Rishi Sunak has hit out at a reported criticism from the United Nations over lengthy sentences handed to the Dartford Crossing oil protesters - highlighting a heavily pregnant woman in need of "urgent care" who was caught in the disruption.

Ian Fry, UN special rapporteur on the promotion and protection of human rights in the context of climate change, has raised with ministers the sentences handed to Just Stop Oil campaigners who scaled the Dartford Crossing in October 2022.

Morgan Trowland, 40, and Marcus Decker, 34, were jailed for three years and two years and seven months respectively after using ropes and other climbing gear to scale the Queen Elizabeth II Bridge, causing gridlock when police closed it to traffic.

Mr Fry, according to BBC News, said the sentences were “significantly more severe than previous sentences imposed for this type of offending in the past” and that he was worried about the “exercise of their rights to freedom of expression and freedom of peaceful assembly and association”.

But the Prime Minister said it was “entirely right” to hand “tough sentences” to demonstrators who cause major disruption.

“Those who break the law should feel the full force of it,” he tweeted.

“It’s entirely right that selfish protestors (sic) intent on causing misery to the hard-working majority face tough sentences.

“It’s what the public expects and it’s what we’ve delivered.”

The Prime Minister’s official spokesman said a report by Essex Police found a heavily pregnant woman “who needed urgent medical help” was among those caught up in the disruption during the direct action on the crossing over the River Thames in south-east England.

 The No 10 official said judges had the UK Government’s “full backing” to use the new powers given to them by MPs to punish those carrying out disruptive protests.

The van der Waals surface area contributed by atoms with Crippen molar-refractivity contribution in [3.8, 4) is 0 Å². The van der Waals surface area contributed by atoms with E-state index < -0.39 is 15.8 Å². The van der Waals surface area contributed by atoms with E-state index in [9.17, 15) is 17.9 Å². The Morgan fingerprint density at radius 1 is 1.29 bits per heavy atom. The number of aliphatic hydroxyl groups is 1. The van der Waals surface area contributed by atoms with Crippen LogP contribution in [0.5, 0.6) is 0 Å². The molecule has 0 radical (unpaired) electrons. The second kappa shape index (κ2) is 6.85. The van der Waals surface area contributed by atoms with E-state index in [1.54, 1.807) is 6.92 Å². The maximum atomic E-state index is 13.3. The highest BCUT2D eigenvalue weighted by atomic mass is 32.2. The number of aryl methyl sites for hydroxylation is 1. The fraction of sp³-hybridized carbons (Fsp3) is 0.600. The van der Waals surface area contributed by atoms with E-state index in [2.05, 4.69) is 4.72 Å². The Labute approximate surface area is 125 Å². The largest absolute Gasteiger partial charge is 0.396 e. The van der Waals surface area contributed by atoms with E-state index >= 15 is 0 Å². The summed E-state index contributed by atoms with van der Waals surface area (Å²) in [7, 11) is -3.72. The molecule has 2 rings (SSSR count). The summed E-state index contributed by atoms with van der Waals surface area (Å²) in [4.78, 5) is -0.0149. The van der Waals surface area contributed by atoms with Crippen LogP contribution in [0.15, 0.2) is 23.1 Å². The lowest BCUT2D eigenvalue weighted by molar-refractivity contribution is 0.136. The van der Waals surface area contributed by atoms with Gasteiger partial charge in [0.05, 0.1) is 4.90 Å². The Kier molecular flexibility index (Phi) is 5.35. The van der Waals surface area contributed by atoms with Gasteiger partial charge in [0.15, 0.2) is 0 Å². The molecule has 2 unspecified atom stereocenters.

Last month, Trowland and Decker lost a bid to challenge their sentences at the Supreme Court, the UK’s highest court.

In July, the protesters lost an appeal over what their lawyers said were the “extraordinary length” of their jail terms.

In their ruling, the judges acknowledged the “long and honourable tradition of civil disobedience on conscientious grounds” and that the sentences handed to Trowland and Decker went “well beyond previous sentences imposed for this type of offending”.

But Lady Chief Justice Lady Carr said the jail terms were “not excessive” and reflected “Parliament’s will” under new laws enacted under the Police, Crime, Sentencing and Courts Act last year.

The legislation introduced a new “fault-based public nuisance offence for what obviously will include non-violent protest behaviour, with a maximum sentence of 10 years’ imprisonment”, the appeal judges said.

Lady Carr said the sentences met the “legitimate” aim of deterring others from such offending.

Mr Sunak’s spokesman told reporters: “While it is not for us to comment on specific decisions of the court, it is entirely right that the courts… use the tough new powers that Parliament has granted and they have our full backing to do so.”

The Office of the United Nations High Commissioner for Human Rights has been contacted for comment.